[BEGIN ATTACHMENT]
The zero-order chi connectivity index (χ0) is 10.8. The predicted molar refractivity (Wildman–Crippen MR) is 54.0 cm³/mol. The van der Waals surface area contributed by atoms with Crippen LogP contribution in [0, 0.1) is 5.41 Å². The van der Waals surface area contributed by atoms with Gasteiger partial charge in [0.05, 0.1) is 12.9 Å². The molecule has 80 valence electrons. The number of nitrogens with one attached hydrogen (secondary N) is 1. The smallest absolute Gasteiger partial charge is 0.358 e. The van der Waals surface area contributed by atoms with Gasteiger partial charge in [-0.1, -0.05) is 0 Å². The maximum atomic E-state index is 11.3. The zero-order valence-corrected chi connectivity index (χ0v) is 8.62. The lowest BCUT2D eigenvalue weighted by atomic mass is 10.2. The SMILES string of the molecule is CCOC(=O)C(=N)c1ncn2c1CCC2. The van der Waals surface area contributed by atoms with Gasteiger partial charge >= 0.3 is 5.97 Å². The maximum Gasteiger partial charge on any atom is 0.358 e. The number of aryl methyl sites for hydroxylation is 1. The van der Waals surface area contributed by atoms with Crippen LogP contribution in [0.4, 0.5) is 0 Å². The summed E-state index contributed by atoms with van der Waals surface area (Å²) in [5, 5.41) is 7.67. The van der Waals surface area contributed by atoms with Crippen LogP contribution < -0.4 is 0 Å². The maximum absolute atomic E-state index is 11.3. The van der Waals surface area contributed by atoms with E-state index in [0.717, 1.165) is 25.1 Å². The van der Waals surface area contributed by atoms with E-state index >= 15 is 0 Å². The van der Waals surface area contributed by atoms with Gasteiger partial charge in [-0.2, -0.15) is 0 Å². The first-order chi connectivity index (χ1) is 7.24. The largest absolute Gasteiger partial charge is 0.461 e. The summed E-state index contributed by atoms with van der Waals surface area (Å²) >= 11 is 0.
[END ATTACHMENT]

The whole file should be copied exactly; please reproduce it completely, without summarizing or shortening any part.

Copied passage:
The zero-order chi connectivity index (χ0) is 10.8. The predicted molar refractivity (Wildman–Crippen MR) is 54.0 cm³/mol. The van der Waals surface area contributed by atoms with Crippen LogP contribution in [0, 0.1) is 5.41 Å². The van der Waals surface area contributed by atoms with Gasteiger partial charge in [0.05, 0.1) is 12.9 Å². The molecule has 80 valence electrons. The number of nitrogens with one attached hydrogen (secondary N) is 1. The smallest absolute Gasteiger partial charge is 0.358 e. The van der Waals surface area contributed by atoms with Gasteiger partial charge in [-0.1, -0.05) is 0 Å². The maximum atomic E-state index is 11.3. The zero-order valence-corrected chi connectivity index (χ0v) is 8.62. The lowest BCUT2D eigenvalue weighted by atomic mass is 10.2. The SMILES string of the molecule is CCOC(=O)C(=N)c1ncn2c1CCC2. The van der Waals surface area contributed by atoms with Gasteiger partial charge >= 0.3 is 5.97 Å². The maximum Gasteiger partial charge on any atom is 0.358 e. The number of aryl methyl sites for hydroxylation is 1. The van der Waals surface area contributed by atoms with Crippen LogP contribution in [0.4, 0.5) is 0 Å². The summed E-state index contributed by atoms with van der Waals surface area (Å²) in [5, 5.41) is 7.67. The van der Waals surface area contributed by atoms with Crippen LogP contribution < -0.4 is 0 Å². The maximum absolute atomic E-state index is 11.3. The van der Waals surface area contributed by atoms with E-state index in [0.717, 1.165) is 25.1 Å². The van der Waals surface area contributed by atoms with E-state index >= 15 is 0 Å². The van der Waals surface area contributed by atoms with Gasteiger partial charge in [-0.2, -0.15) is 0 Å². The first-order chi connectivity index (χ1) is 7.24. The largest absolute Gasteiger partial charge is 0.461 e. The summed E-state index contributed by atoms with van der Waals surface area (Å²) >= 11 is 0.